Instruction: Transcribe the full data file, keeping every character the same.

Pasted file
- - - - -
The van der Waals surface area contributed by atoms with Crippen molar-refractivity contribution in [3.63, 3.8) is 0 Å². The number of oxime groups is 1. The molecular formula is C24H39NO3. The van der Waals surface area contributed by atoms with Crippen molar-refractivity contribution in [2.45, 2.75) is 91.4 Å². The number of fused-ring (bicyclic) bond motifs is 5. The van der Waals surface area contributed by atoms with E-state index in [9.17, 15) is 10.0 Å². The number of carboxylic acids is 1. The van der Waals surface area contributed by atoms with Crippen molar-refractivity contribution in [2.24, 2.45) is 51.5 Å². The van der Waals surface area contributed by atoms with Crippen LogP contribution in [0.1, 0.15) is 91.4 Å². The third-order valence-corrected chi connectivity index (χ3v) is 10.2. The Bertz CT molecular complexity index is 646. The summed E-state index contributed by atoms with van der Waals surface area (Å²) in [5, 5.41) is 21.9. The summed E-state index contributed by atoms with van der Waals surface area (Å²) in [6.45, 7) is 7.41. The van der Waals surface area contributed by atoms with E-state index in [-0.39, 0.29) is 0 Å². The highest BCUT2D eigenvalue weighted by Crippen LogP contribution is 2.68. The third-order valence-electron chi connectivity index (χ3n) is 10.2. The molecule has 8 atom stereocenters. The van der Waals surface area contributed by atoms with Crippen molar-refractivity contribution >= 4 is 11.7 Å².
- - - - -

The van der Waals surface area contributed by atoms with Crippen molar-refractivity contribution in [3.63, 3.8) is 0 Å². The number of oxime groups is 1. The molecular formula is C24H39NO3. The van der Waals surface area contributed by atoms with Crippen molar-refractivity contribution in [2.45, 2.75) is 91.4 Å². The number of fused-ring (bicyclic) bond motifs is 5. The van der Waals surface area contributed by atoms with E-state index in [9.17, 15) is 10.0 Å². The number of carboxylic acids is 1. The van der Waals surface area contributed by atoms with Crippen molar-refractivity contribution in [2.24, 2.45) is 51.5 Å². The van der Waals surface area contributed by atoms with Crippen LogP contribution in [0.1, 0.15) is 91.4 Å². The third-order valence-corrected chi connectivity index (χ3v) is 10.2. The Bertz CT molecular complexity index is 646. The summed E-state index contributed by atoms with van der Waals surface area (Å²) in [5, 5.41) is 21.9. The summed E-state index contributed by atoms with van der Waals surface area (Å²) in [6.45, 7) is 7.41. The van der Waals surface area contributed by atoms with E-state index in [-0.39, 0.29) is 0 Å². The highest BCUT2D eigenvalue weighted by Crippen LogP contribution is 2.68. The third-order valence-electron chi connectivity index (χ3n) is 10.2. The molecule has 8 atom stereocenters. The van der Waals surface area contributed by atoms with Crippen molar-refractivity contribution >= 4 is 11.7 Å².